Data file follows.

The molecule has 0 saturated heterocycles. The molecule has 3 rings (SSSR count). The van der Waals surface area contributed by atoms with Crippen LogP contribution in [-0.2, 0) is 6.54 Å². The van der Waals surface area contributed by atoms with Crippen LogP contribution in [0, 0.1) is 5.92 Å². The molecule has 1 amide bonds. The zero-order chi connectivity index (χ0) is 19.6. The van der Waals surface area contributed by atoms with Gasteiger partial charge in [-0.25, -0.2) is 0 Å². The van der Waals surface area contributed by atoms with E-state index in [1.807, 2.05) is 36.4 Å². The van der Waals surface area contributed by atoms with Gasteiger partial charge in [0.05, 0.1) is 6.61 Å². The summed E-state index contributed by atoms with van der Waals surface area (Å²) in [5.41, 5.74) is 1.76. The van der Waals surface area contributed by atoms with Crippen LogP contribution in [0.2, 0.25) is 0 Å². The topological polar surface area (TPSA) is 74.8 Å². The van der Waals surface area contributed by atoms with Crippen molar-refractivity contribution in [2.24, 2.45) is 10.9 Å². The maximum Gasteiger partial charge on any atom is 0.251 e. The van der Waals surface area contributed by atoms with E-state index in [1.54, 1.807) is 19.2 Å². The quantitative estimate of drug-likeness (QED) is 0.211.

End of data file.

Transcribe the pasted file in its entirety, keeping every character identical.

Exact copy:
The molecule has 0 saturated heterocycles. The molecule has 3 rings (SSSR count). The van der Waals surface area contributed by atoms with Crippen LogP contribution in [-0.2, 0) is 6.54 Å². The van der Waals surface area contributed by atoms with Crippen LogP contribution in [0, 0.1) is 5.92 Å². The molecule has 1 amide bonds. The zero-order chi connectivity index (χ0) is 19.6. The van der Waals surface area contributed by atoms with Gasteiger partial charge in [-0.25, -0.2) is 0 Å². The van der Waals surface area contributed by atoms with E-state index in [1.807, 2.05) is 36.4 Å². The van der Waals surface area contributed by atoms with Gasteiger partial charge in [0.05, 0.1) is 6.61 Å². The summed E-state index contributed by atoms with van der Waals surface area (Å²) in [5.41, 5.74) is 1.76. The van der Waals surface area contributed by atoms with Crippen LogP contribution in [0.2, 0.25) is 0 Å². The topological polar surface area (TPSA) is 74.8 Å². The van der Waals surface area contributed by atoms with Crippen molar-refractivity contribution in [2.24, 2.45) is 10.9 Å². The maximum Gasteiger partial charge on any atom is 0.251 e. The van der Waals surface area contributed by atoms with E-state index in [1.54, 1.807) is 19.2 Å². The quantitative estimate of drug-likeness (QED) is 0.211.